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Last weekend, two young children in Franklin tragically died after getting trapped in a defective wooden hope chest during a game of hide and seek. The chest was one of 12 million manufactured by the Lane furniture company of Virginia between 1912 and 1987.
Attorney David White from the Boston product liability firm, Breakstone, White & Gluck, commented on ways consumers can avoid injuries from defective products, including second-hand goods.
According to reports, the Franklin children were probably playing a game when they got into the chest and the lid closed. The lid automatically latched shut when closed and could not be opened from the inside. When the family purchased the second-hand chest 15 years ago, they had no warning of the defect or the fact that the product had been recalled.
The chests were recognized as defective after four children were trapped in them and died prior to 1996, leading to a product recall 1997. In 2001, Lane paid a $900,000 civil penalty to the Consumer Product Safety Commission (CPSC) to settle claims that it had provided late notice of the deaths to those four children.
Even after the recall, probably six million of the chests still have the defective locks. Although there have been sporadic efforts to notify the public of this widespread and serious hazard, it is not clear how aggressively Lane has tried to make sure the defective latches are either removed or replaced.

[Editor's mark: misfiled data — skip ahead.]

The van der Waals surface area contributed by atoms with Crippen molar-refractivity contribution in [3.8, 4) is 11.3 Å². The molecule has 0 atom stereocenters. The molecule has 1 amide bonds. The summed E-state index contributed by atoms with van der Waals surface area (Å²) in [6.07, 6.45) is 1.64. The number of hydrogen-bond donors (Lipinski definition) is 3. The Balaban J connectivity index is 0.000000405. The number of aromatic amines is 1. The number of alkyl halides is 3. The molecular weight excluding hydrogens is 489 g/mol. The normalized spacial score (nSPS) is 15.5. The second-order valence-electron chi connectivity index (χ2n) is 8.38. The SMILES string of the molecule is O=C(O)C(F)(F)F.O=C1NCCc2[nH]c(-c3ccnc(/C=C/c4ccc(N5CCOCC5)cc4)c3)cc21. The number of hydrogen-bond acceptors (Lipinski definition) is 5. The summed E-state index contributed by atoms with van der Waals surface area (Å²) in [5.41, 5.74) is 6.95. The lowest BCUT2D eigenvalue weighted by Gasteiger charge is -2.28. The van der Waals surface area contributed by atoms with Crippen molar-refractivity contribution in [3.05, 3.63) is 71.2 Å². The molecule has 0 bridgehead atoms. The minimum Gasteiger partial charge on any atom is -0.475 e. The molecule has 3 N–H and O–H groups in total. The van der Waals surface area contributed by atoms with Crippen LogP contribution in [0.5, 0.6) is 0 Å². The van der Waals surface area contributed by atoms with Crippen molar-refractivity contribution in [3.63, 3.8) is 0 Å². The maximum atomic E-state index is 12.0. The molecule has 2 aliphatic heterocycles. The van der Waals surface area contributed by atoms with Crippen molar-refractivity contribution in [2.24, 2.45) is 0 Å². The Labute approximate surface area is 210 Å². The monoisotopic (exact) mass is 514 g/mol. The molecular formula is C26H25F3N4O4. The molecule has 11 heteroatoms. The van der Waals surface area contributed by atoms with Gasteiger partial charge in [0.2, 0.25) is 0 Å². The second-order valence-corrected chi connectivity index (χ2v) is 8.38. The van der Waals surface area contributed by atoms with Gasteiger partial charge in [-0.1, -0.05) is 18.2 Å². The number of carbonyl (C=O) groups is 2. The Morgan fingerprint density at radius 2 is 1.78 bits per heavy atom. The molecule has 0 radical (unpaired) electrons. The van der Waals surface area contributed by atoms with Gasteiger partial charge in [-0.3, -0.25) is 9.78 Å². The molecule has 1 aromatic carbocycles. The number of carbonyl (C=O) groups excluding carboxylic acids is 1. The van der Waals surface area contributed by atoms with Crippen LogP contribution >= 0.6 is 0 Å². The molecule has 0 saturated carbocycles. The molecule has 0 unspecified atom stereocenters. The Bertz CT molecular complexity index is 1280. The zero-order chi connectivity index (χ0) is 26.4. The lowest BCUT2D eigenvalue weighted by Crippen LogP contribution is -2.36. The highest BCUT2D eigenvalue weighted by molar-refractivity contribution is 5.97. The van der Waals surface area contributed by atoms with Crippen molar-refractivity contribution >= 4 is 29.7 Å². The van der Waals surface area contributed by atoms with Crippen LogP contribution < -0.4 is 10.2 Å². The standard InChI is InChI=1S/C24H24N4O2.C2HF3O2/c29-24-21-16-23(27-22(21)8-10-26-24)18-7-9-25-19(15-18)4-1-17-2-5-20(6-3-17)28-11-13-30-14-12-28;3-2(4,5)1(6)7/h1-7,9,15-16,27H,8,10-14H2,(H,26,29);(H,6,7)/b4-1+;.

White, a Boston attorney who specializes in injury and liability cases, said companies have a responsibility to inform clients of recalls and stores have a responsibility not to sell recalled products, but sometimes consumers still do not receive notice, including in cases involving products purchased in second-hand stores. He said defective products are causing injury.
White told Fox 25 that the problem is no one registers a hope chest with a company as they would an electronic product such as a new television. His safety tips:
1) Consumers can learn what hazard signs to look for in products and remove unsafe products on their own, even if they have not been recalled.
2) A few products to watch carefully:
- Cribs, car seats, bassinets, strollers and other products which hold babies.
- Products with small pieces that break off.
- Novelty toys with magnets which children can easily swallow. These have been recalled.
3) Consumers can check the CPSC website for recalls.
4) Read age-appropriate labels on toys. Your younger children may not be old enough to play with their older siblings’ toys.